MILWAUKEE (WITI) -- They're unique and eye-catching pieces of art created by people who wanted to express themselves.
"Since the 1950s this museum has been collecting work by untrained and folk artists," said "Uncommon Folk" Curator Margaret Andera.
Almost all of the 600 works are a part of the Milwaukee Art Museum's collection now on display in the exhibit "Uncommon Folk." But six of those pieces were donated to the museum by FOX6.
"It's a wonderful connection to have a Milwaukee collector, FOX6, donate the work of a Milwaukee artist who actually has international prominence," said Andera.
FOX6 made the donation in 1986. All six of the wood carvings were created by Milwaukeean Josephus Farmer, whose main goal was to spread of the word of God through his preaching and artwork.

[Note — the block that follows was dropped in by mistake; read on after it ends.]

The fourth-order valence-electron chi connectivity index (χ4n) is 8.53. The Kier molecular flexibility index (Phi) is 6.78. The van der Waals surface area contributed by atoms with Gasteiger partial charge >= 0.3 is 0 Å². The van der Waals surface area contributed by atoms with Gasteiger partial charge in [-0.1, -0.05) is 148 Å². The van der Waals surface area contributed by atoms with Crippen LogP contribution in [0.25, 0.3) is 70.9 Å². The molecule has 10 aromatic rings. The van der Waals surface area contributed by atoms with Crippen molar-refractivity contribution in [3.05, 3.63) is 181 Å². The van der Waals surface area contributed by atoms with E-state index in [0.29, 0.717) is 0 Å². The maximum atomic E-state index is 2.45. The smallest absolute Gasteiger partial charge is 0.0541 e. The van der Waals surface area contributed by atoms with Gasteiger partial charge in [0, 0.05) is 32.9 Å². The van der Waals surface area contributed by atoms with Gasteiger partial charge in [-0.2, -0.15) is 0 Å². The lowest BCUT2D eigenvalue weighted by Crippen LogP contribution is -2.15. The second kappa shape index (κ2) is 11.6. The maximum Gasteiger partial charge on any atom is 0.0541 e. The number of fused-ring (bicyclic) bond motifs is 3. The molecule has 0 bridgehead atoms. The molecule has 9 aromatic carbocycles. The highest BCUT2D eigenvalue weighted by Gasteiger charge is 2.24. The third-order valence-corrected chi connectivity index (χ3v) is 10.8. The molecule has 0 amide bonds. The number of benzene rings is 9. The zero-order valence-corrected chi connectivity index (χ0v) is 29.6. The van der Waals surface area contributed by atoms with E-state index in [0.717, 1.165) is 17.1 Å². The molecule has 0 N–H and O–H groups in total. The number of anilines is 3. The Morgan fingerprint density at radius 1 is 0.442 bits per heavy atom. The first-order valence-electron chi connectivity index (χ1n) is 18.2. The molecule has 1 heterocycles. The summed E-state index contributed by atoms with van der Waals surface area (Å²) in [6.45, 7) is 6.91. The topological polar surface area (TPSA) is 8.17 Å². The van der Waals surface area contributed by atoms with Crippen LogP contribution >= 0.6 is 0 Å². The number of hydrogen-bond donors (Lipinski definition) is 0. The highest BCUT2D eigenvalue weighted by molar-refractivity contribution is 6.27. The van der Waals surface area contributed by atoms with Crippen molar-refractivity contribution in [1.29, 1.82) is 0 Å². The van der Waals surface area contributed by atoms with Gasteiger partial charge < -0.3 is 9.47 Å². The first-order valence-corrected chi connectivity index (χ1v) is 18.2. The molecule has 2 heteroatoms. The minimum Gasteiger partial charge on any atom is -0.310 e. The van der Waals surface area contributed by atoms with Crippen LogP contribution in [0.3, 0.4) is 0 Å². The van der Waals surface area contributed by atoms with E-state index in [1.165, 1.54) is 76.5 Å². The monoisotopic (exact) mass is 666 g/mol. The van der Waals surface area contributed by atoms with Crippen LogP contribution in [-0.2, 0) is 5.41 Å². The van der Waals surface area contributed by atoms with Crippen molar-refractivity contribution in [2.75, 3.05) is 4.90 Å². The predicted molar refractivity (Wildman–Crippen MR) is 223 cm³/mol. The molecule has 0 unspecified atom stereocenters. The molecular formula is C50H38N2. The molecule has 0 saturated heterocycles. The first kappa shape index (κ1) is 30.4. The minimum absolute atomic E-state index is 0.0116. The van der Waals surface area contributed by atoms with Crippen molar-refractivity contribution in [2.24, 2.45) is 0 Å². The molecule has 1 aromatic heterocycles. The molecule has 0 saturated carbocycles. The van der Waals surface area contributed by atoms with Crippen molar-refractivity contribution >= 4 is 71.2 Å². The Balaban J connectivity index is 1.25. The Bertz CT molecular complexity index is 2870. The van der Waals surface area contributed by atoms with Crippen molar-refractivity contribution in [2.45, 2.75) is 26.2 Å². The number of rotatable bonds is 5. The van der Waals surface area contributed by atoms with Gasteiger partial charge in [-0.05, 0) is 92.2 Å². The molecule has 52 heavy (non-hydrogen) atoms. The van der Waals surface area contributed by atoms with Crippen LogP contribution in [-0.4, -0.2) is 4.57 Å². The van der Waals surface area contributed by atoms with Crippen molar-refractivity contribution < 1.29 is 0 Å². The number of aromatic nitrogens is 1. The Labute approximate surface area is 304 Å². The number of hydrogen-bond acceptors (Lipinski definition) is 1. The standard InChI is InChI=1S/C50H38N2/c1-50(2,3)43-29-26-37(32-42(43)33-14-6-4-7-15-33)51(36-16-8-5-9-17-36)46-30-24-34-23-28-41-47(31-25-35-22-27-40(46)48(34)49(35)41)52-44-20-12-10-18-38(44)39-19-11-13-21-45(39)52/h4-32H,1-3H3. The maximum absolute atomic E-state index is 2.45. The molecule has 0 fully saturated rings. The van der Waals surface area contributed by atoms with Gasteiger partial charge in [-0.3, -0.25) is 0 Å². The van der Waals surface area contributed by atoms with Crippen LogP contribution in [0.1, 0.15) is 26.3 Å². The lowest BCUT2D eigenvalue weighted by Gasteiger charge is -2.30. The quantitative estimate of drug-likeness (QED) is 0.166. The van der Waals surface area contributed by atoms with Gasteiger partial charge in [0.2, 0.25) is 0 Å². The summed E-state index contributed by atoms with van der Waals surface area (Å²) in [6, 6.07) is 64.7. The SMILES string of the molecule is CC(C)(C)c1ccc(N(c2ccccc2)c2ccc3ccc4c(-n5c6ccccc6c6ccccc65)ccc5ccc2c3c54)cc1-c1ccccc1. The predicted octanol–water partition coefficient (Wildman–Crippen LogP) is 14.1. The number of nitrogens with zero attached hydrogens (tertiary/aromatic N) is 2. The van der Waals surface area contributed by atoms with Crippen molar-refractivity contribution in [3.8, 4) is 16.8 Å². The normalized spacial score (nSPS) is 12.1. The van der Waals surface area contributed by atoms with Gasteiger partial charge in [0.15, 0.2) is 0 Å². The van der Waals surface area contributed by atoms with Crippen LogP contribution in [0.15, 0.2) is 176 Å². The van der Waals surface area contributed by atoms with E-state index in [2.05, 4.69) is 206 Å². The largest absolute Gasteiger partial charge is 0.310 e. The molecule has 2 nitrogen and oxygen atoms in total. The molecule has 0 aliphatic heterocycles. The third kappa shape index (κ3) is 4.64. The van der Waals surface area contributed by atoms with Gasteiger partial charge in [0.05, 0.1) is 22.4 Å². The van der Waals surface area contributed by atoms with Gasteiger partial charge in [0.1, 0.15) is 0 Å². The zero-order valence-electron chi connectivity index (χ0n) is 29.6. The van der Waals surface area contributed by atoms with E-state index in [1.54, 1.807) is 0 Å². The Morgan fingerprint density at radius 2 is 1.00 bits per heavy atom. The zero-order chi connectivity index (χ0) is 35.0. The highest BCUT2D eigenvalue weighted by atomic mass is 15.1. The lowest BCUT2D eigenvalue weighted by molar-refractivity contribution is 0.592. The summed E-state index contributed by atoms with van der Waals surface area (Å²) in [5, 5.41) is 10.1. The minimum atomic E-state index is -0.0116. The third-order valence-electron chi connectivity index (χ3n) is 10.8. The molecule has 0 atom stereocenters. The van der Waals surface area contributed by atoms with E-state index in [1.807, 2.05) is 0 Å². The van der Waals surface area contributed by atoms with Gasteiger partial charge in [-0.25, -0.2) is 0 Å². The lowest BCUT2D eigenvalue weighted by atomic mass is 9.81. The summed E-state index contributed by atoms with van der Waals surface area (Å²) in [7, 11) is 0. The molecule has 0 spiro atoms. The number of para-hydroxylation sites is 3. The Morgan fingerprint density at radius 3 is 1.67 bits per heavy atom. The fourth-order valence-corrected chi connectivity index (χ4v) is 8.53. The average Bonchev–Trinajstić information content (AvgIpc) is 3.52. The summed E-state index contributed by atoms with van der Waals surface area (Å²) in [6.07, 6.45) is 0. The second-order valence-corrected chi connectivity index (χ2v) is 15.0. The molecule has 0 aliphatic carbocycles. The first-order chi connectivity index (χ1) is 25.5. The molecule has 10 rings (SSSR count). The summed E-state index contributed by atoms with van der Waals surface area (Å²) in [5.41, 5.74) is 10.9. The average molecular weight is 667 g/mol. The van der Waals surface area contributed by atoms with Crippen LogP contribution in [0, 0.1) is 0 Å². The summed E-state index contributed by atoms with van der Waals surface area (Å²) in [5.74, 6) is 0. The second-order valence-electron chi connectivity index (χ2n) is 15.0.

"Once he was fully retired he stayed in Milwaukee and started carving and his carving was really part of his ministry," said Andera.
Along with religion, Farmer loved history. He created many pieces in honor of president John F. Kennedy.
"He called him the greatest president. He acknowledges Kennedy's work in civil rights, so he was someone who Farmer admired greatly," said Andera.
Through his powerful images, Farmer wanted to create thought-provoking art.
"His work all had meaning. He didn't do these things just to hang it on your wall and look at a pretty picture. There was a message to each one of his works," said Andera.
/* Style Definitions */
mso-padding-alt:0in 5.4pt 0in 5.4pt;
mso-fareast-font-family:"Times New Roman";
Museum officials say FOX6 donated a total of 6 of Farmer's pieces of work, but it's still unknown as to how the station got the art in the first place.